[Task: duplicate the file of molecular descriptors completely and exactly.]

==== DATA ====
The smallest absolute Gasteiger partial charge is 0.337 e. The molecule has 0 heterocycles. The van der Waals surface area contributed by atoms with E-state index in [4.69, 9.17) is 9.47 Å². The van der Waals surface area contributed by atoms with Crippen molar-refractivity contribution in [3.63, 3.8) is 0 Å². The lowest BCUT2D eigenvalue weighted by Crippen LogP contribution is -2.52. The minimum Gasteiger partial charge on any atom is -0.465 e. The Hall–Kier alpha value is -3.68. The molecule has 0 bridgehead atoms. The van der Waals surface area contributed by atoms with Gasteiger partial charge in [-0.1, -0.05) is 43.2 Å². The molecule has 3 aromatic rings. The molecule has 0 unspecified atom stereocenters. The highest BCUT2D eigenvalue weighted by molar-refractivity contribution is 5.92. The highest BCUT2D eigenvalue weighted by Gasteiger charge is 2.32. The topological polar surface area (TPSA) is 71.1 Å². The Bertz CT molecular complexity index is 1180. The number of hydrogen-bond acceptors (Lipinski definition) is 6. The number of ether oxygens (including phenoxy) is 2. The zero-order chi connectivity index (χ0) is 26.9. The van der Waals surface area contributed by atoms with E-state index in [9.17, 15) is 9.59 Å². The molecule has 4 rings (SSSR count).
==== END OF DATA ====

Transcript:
The smallest absolute Gasteiger partial charge is 0.337 e. The molecule has 0 heterocycles. The van der Waals surface area contributed by atoms with E-state index in [4.69, 9.17) is 9.47 Å². The van der Waals surface area contributed by atoms with Crippen molar-refractivity contribution in [3.63, 3.8) is 0 Å². The lowest BCUT2D eigenvalue weighted by Crippen LogP contribution is -2.52. The minimum Gasteiger partial charge on any atom is -0.465 e. The Hall–Kier alpha value is -3.68. The molecule has 0 bridgehead atoms. The van der Waals surface area contributed by atoms with Gasteiger partial charge in [-0.1, -0.05) is 43.2 Å². The molecule has 3 aromatic rings. The molecule has 0 unspecified atom stereocenters. The highest BCUT2D eigenvalue weighted by molar-refractivity contribution is 5.92. The highest BCUT2D eigenvalue weighted by Gasteiger charge is 2.32. The topological polar surface area (TPSA) is 71.1 Å². The Bertz CT molecular complexity index is 1180. The number of hydrogen-bond acceptors (Lipinski definition) is 6. The number of ether oxygens (including phenoxy) is 2. The zero-order chi connectivity index (χ0) is 26.9. The van der Waals surface area contributed by atoms with E-state index in [9.17, 15) is 9.59 Å². The molecule has 4 rings (SSSR count).